The Hindu College was founded on January 20, 1817, by a small band of progressive Bengalis in love with Western liberal learning, led by Raja Rammohun Roy, in the face of acrimonious orthodox opposition. The progressives, actively supported by Lord Bentinck and Thomas Babington Macaulay, the historian, wanted their countrymen to be educated in the humanities and the sciences with English as the medium of instruction. The obscurantist forces of Raja Radhakanto Deb of Sobhabazar, who wanted the traditional stream of learning to continue, were decisively routed. But this did not remove the deep-seated distrust of Western learning in many sections of society.

A decade later, however, the progressiveness of the progressives was found wanting— by the Derozians. To them, Rammohun was a reformer at best and certainly not a revolutionary. They argued that the Raja wanted no full-scale crusade against existing evils. To the young Derozians, steeped in revolt and contemptuous of equivocation, the elder men appeared ridiculous in their “coming as far as half the way in religion and politics”.

Henry Louis Vivian Derozio (1809-31), the tragic yet triumphant figure who initiated the movement that bears his name, was of Portuguese-Indian lineage—we would have called him an Anglo-Indian had he been living today. Derozio, notwithstanding his detractors, shines luminously in the annals of what is known in the history of modern India as the Bengal Renaissance (1814-1919). In the Hindu College records of 1831, the name occurs as De Rozio; the German Indologist, Max Mueller, however, spelt it D. Rozario.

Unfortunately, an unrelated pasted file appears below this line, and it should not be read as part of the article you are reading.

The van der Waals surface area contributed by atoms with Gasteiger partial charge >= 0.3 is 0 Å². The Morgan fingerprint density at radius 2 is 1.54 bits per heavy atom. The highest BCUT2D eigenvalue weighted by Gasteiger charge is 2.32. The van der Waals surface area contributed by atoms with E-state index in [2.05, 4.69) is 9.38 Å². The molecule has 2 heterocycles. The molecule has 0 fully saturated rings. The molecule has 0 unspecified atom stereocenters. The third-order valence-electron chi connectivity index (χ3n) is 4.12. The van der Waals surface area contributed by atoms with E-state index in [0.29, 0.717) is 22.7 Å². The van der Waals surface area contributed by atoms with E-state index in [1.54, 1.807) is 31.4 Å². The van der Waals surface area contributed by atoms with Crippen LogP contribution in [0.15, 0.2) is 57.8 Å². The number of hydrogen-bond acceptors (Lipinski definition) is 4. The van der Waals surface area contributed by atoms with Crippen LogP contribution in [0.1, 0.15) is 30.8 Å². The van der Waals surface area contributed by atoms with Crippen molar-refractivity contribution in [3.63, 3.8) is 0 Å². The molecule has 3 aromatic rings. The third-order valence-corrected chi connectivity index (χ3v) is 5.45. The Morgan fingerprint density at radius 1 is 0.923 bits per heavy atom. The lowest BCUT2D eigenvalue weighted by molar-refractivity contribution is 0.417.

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Derozio joined the Hindu College faculty in 1826 when he was 17. He was dismissed on unfounded charges of corrupting Bengali youth on April 25, 1831. He died of cholera before the year was out in the midst of his turbulent intellectual inquiries. His enemies claimed that it was the wrath of the gods which had robbed him of his life at such a tender age; his students and admirers wept inconsolably; Bengal lost one of her dearest and most devoted sons.

While on the subject of his leaving the college, there are some scholars who argue that Derozio left of his own choice, that he resigned and was not removed from the faculty. That debate is now of academic interest; the fact remains that many of his colleagues did not take kindly to his questioning nature and worked overtime to make things difficult for him, which caused him great unhappiness but never embittered him, pointing to the quality of human being he was.

As will be obvious to readers, in many ways, Derozio’s life and his end remind one of the manner in which Socrates lived and died. The false charge of corrupting the youth of the day was common to both, underlining the truth that anyone who dares to go against the mainstream is fated to face disapproval—and worse. Comparisons may or may not be odious, but one question cannot be brushed aside—if Socrates is rightly an inseparable part of the lore and learning of the world, is it fair that Derozio should be little-known or unknown even in the land of his birth?

Poet, philosopher and teacher